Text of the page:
Mentioned by Lynch in this February 1984 *Modern Drummer Magazine* interview. > **RF:** Would you detail your setups, both live and recording? > > **SL:** They might not always be different. They’re different now because of Jimmy and Tommy. They really like that *Damn the Torpedos-esque* sound. > > **RF:** What comprises that sound? > > **SL:** That is an older Tama drumset, the Imperial Star, which is a thin composite shell. They’re all stock sizes, a set you can buy off the rack, with a 14 x 24 kick drum, 8 x 12, 9 x 13, and 10 x 14 rack toms, and 16x 16 and 18x 18 floor toms. I never use all those drums at one time. They’re there in case they want to hear specific sizes. The most toms that I use is in a drum fill in the middle of “Don’t Do Me Like That.” I used four tom-toms. Usually Jimmy and Shelly like to hear two rack tom-toms, the 9×13 and the 10 x 14 on top of the kick drum along with the 16 x 16 floor tom. The snare drum I use is an old Ludwig Superphonic. [*sic*] > > **RF:** You mentioned the “Refugee” snare. Is that the same one? > > **SL:** That’s the one. I have a whole slew of snare drums, but that one snare cuts the majority of records. Occasionally I‘ll get an old brass snare on there. We’ll always use a white coated Diplomat bottom head, and depending on the song, we’ll use Pinstripes or white coated Ambassadors on the top. If we want a more live sound, I go with the white coated heads. I’ve taken all the mufflers out of the drums and I have any new ones made without mufflers. I never put any tape on any of the surfaces. That makes me very honest. I either tune my drum correctly or it sounds terrible. > > My cymbal setup is Zildjian. Depending on the song, if you want a little less noise, go to bigger cymbals because they don’t ring as much. If you want things to sound real bright, go to smaller cymbals. Live, last tour I used a smaller set than I record with. I used a 22" bass drum, a 9 x 13 rack tom, a 16 x 16 floor tom and a duplicate of the studio snare. > > **RF:** Why the smaller set live? > > **SL:** I think the smaller set is more fun to play. It’s all part of the growth process too. I was trying to do something different. I just wanted to play a different setup because I thought maybe it would make me play differently. I t did too. Live, I use a 21" ride, a 22" swish, an 18" crash and 13" New Beat hi-hats, which are kind of unusual but they feel great. They’re a lot more fun. The 13" are a little more responsive for live stuff. > > In a live show you vary your tempos from song to song like crazy. One song is really fast and the next song is a funeral dirge, so you have to have a kit that will respond to all of that and will work in extremes. Then it will work everything else in the middle. In the studio, you might spend two days working on one song, so you can tailor your setup to make that one song really work. Live you have to go for instant satisfaction. > > **RF:** What about your heads for live playing? > > **SL:** I’m using white coated Ambassadors on top and Diplomats on the bottom, and the same with the snare. The kick drum has the white coated Emperor on the live kit and in the studio I use an Ambassador, white coated. On the live kit I needed a little thicker head just for the security of it. [*Modern Drummer Magazine* interviewed Lynch a second time in May 2008](https://www.thepettyarchives.com/archives/magazines/2000s/2008-05-moderndrummer). In this other interview, Lynch stated that he used both the 400 and the 402 models of the Supraphonic. > "This is one of my vintage Tama kits, circa the late 1970s," Stan Lynch says. "It was used on almost every Tom Petty & The Heartbreakers session I did, as well as on recordings by Bob Dylan, Jackson Browne, Don Henley, John Mellencamp, Aretha Franklin, The Eurythmics, Brian Wilson, Roger McGuinn, Stevie Nicks, Del Shannon, T-Bone Burnett, The Byrds, Belinda Carlisle, Freedy Johnston, and many others. > > "It features a 14x24 kick, 8x12 and 9x13 rack toms, and a 16x16 floor tom. As for the snare drums, at that time I used a 6½x14 Ludwig Black Beauty, 5x14 and 6½x14 Ludwig Supraphonics, and a 5x14 Ludwig Acrolite. Not shown, but included with this kit, were 6x6, 8x8, and 10x14 tom-toms. > > "Besides the drums, I have always used Zildjian cymbals, Pro-Mark drumsticks, Remo heads, and DW pedals." In [this July 2015 video](https://www.youtube.com/watch?v=q58tET9CTDE) by Donn's Drum Vault, Lynch's 1984 live drum kit is discussed and shown up close. The duplicate snare that Lynch mentions in the 1984 article is visible and, upon closer inspection, matches the dimensions of the 400 (rather than the 402).more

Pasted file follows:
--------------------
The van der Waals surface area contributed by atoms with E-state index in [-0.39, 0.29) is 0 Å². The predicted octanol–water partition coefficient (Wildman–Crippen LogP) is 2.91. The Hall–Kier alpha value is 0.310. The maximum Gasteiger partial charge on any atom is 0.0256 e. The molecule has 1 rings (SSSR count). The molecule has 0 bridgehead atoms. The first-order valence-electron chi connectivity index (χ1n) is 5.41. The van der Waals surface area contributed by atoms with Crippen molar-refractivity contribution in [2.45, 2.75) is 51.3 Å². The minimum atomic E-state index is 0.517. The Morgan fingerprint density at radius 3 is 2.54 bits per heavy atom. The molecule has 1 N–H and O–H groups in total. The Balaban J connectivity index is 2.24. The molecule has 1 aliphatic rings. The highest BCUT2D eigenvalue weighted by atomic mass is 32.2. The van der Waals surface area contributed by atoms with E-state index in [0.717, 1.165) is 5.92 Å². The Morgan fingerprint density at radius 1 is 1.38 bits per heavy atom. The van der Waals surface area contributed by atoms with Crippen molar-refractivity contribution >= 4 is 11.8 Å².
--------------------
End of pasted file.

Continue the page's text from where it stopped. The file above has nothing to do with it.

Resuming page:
Ludwig's Behind The Beat Episode 3 features Russian Circles drummer Dave Turncratz. Dave is currently on the road in support of Russian Circle's latest release Memorial on Sargent House Records. His current rig is a Ludwig Vistalite Clear in 14x26 BD, 10x14 TT, 16x16 FT, and a 6.5x14 Supraphonic Snare drum.more
Performance-proven to be the sound that fueled the most hit recordings in history, the Ludwig Supraphonic is the snare choice of the pros.
From Jazz to Metal, Ludwig's Supraphonic 400s provide the perfect sound in the studio or stage. The USA-made chrome-plated, seamless, beaded aluminum shell produces a bright, crisp attack with the perfect balance of full resonant tone and snare crack.